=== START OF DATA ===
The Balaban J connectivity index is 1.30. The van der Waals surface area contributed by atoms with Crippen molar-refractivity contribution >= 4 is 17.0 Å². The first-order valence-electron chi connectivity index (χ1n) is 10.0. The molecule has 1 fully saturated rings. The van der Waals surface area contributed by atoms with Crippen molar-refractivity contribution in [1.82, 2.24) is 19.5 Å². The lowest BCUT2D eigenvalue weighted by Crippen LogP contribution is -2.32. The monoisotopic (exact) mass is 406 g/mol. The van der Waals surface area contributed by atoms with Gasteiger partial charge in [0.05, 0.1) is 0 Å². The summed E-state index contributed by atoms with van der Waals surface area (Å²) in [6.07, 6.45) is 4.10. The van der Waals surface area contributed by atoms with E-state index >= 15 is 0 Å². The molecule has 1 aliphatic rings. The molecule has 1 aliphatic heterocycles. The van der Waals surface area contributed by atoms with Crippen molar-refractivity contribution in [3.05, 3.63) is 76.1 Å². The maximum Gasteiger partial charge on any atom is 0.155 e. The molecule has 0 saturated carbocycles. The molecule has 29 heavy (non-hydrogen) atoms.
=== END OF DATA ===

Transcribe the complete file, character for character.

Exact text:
The Balaban J connectivity index is 1.30. The van der Waals surface area contributed by atoms with Crippen molar-refractivity contribution >= 4 is 17.0 Å². The first-order valence-electron chi connectivity index (χ1n) is 10.0. The molecule has 1 fully saturated rings. The van der Waals surface area contributed by atoms with Crippen molar-refractivity contribution in [1.82, 2.24) is 19.5 Å². The lowest BCUT2D eigenvalue weighted by Crippen LogP contribution is -2.32. The monoisotopic (exact) mass is 406 g/mol. The van der Waals surface area contributed by atoms with Gasteiger partial charge in [0.05, 0.1) is 0 Å². The summed E-state index contributed by atoms with van der Waals surface area (Å²) in [6.07, 6.45) is 4.10. The van der Waals surface area contributed by atoms with E-state index >= 15 is 0 Å². The molecule has 1 aliphatic rings. The molecule has 1 aliphatic heterocycles. The van der Waals surface area contributed by atoms with Crippen molar-refractivity contribution in [3.05, 3.63) is 76.1 Å². The maximum Gasteiger partial charge on any atom is 0.155 e. The molecule has 0 saturated carbocycles. The molecule has 29 heavy (non-hydrogen) atoms.